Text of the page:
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Int J Vitam Nutr Res. 2003 Nov;73(6):411-5.

Pilot clinical trial of the use of alpha-tocopherol for the prevention of hepatocellular carcinoma in patients with liver cirrhosis.

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First Department of Internal Medicine, Gunma University Faculty of Medicine, 3-39-15, Showa Machi Maebashi, 371-8511, Japan.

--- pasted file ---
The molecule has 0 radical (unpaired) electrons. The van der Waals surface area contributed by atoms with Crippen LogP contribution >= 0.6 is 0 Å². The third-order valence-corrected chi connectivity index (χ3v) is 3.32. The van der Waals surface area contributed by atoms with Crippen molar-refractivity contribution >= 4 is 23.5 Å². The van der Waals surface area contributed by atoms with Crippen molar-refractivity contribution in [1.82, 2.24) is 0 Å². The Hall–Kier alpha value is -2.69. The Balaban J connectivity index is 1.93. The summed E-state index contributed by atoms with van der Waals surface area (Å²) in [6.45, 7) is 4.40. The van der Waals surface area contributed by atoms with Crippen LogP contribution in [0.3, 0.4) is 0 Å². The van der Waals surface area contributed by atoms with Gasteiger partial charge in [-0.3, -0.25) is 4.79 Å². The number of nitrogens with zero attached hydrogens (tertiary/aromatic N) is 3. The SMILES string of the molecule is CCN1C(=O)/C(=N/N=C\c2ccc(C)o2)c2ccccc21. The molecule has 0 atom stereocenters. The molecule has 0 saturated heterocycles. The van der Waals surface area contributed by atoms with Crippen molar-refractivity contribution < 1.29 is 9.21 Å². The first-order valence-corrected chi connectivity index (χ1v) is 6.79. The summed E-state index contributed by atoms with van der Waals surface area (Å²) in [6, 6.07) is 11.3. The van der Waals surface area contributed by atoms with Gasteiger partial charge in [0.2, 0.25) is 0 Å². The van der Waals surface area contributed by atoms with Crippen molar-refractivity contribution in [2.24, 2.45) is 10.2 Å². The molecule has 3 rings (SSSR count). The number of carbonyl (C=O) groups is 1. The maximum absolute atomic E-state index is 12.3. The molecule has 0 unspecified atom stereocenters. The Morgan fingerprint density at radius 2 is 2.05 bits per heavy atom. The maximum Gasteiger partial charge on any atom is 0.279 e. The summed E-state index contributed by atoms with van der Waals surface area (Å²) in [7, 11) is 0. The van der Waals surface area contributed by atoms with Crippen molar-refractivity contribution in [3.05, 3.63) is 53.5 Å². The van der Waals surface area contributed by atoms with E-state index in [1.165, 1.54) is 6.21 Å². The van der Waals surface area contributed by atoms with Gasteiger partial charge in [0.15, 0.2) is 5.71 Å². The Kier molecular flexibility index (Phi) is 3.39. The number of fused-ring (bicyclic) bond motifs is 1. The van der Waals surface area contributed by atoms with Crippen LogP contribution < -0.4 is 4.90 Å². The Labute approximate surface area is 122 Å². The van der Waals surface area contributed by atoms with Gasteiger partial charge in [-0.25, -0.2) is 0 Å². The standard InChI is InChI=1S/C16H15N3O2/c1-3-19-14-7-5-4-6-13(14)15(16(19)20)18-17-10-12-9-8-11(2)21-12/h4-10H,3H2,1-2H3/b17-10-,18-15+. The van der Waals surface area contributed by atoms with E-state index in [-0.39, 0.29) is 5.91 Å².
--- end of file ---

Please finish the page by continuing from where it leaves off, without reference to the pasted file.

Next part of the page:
Patients with chronic hepatitis C virus (HCV) infection often develop liver cirrhosis and hepatocellular carcinoma (HCC). The purpose of this study was to test the chemopreventive effect of alpha-tocopherol on hepatocarcinogenesis in patients with liver cirrhosis and a history of HCV infection. Eighty-three patients with liver cirrhosis and with positive history of HCV infection were divided at random into two groups. Forty-four patients were treated with alpha-tocopherol (Vit E group) while the other 39 were followed as controls. The clinical background (gender, age, and laboratory data) was similar in the two groups. Serum levels of alpha-tocopherol, albumin, alanine aminotransferase (ALT), and total cholesterol and platelet count were measured serially over a period of five years. The mean serum concentration of alpha-tocopherol was low in both groups at entry and was significantly higher in the Vit E group than in the control group one month after treatment. Platelet count, serum albumin, ALT, and total cholesterol were not different between the two groups during the five-year period. Cumulative tumor-free survival and cumulative survival rate tended to be higher in the Vit E group than in controls, albeit statistically insignificant. The serum level of alpha-tocopherol was low in patients with liver cirrhosis and positive for HCV. Although the administration of alpha-tocopherol normalized the level one month later, it could neither improve liver function, suppress hepatocarcinogenesis, nor improve cumulative survival. Patients treated with alpha-tocopherol tended to live longer without development of HCC but the difference was not statistically significant.

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